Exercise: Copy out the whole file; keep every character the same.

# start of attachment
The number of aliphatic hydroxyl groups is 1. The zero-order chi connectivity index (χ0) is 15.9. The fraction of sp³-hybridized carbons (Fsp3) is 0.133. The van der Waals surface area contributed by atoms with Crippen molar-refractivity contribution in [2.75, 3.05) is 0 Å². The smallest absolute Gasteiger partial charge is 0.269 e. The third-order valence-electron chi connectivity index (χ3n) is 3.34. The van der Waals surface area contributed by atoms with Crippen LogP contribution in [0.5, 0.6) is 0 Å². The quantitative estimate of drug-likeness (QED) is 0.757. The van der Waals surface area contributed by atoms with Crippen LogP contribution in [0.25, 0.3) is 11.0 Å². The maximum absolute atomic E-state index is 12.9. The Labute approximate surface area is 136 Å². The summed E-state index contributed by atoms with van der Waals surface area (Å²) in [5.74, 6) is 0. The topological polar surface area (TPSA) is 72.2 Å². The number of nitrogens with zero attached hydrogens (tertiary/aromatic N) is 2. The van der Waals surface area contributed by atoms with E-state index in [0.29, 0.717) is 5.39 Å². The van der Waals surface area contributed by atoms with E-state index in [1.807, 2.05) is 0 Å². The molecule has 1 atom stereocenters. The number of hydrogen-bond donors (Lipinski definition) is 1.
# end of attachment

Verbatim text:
The number of aliphatic hydroxyl groups is 1. The zero-order chi connectivity index (χ0) is 15.9. The fraction of sp³-hybridized carbons (Fsp3) is 0.133. The van der Waals surface area contributed by atoms with Crippen molar-refractivity contribution in [2.75, 3.05) is 0 Å². The smallest absolute Gasteiger partial charge is 0.269 e. The third-order valence-electron chi connectivity index (χ3n) is 3.34. The van der Waals surface area contributed by atoms with Crippen LogP contribution in [0.5, 0.6) is 0 Å². The quantitative estimate of drug-likeness (QED) is 0.757. The van der Waals surface area contributed by atoms with Crippen LogP contribution in [0.25, 0.3) is 11.0 Å². The maximum absolute atomic E-state index is 12.9. The Labute approximate surface area is 136 Å². The summed E-state index contributed by atoms with van der Waals surface area (Å²) in [5.74, 6) is 0. The topological polar surface area (TPSA) is 72.2 Å². The number of nitrogens with zero attached hydrogens (tertiary/aromatic N) is 2. The van der Waals surface area contributed by atoms with E-state index in [0.29, 0.717) is 5.39 Å². The van der Waals surface area contributed by atoms with E-state index in [1.807, 2.05) is 0 Å². The molecule has 1 atom stereocenters. The number of hydrogen-bond donors (Lipinski definition) is 1.